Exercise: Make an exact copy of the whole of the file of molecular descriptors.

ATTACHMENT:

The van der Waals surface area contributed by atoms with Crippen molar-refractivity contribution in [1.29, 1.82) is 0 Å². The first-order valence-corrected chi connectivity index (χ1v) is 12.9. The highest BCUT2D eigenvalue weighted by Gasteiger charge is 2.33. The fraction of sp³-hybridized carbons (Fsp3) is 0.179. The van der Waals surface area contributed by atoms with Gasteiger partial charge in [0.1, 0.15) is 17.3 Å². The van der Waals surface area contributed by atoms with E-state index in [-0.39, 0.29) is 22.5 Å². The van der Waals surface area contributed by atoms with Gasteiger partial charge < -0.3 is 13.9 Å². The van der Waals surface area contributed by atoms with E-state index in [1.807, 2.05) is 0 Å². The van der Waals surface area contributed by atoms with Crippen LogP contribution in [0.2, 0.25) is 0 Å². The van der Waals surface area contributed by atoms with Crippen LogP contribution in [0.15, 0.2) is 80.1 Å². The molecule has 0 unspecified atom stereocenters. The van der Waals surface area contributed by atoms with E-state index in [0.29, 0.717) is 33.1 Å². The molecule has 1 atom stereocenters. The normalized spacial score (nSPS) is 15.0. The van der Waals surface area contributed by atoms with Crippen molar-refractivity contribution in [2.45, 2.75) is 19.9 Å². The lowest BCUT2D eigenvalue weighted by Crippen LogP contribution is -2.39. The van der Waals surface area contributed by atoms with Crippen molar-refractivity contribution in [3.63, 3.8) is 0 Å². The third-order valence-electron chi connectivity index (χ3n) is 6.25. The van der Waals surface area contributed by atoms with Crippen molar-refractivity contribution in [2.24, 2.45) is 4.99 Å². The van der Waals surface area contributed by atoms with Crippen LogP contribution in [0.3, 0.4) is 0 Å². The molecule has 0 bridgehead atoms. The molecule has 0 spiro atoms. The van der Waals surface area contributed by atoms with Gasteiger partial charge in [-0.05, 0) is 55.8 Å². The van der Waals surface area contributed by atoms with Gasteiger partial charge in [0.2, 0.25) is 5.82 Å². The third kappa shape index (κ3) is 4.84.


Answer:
The van der Waals surface area contributed by atoms with Crippen molar-refractivity contribution in [1.29, 1.82) is 0 Å². The first-order valence-corrected chi connectivity index (χ1v) is 12.9. The highest BCUT2D eigenvalue weighted by Gasteiger charge is 2.33. The fraction of sp³-hybridized carbons (Fsp3) is 0.179. The van der Waals surface area contributed by atoms with Gasteiger partial charge in [0.1, 0.15) is 17.3 Å². The van der Waals surface area contributed by atoms with E-state index in [-0.39, 0.29) is 22.5 Å². The van der Waals surface area contributed by atoms with Gasteiger partial charge < -0.3 is 13.9 Å². The van der Waals surface area contributed by atoms with E-state index in [1.807, 2.05) is 0 Å². The van der Waals surface area contributed by atoms with Crippen LogP contribution in [0.2, 0.25) is 0 Å². The van der Waals surface area contributed by atoms with Crippen LogP contribution in [0.15, 0.2) is 80.1 Å². The molecule has 0 unspecified atom stereocenters. The van der Waals surface area contributed by atoms with E-state index in [0.29, 0.717) is 33.1 Å². The molecule has 1 atom stereocenters. The normalized spacial score (nSPS) is 15.0. The van der Waals surface area contributed by atoms with Crippen molar-refractivity contribution in [2.45, 2.75) is 19.9 Å². The lowest BCUT2D eigenvalue weighted by Crippen LogP contribution is -2.39. The van der Waals surface area contributed by atoms with Crippen molar-refractivity contribution in [3.63, 3.8) is 0 Å². The third-order valence-electron chi connectivity index (χ3n) is 6.25. The van der Waals surface area contributed by atoms with Crippen molar-refractivity contribution in [2.24, 2.45) is 4.99 Å². The van der Waals surface area contributed by atoms with Crippen LogP contribution in [0.3, 0.4) is 0 Å². The molecule has 0 bridgehead atoms. The molecule has 0 spiro atoms. The van der Waals surface area contributed by atoms with Gasteiger partial charge in [-0.05, 0) is 55.8 Å². The van der Waals surface area contributed by atoms with Gasteiger partial charge in [0.2, 0.25) is 5.82 Å². The third kappa shape index (κ3) is 4.84.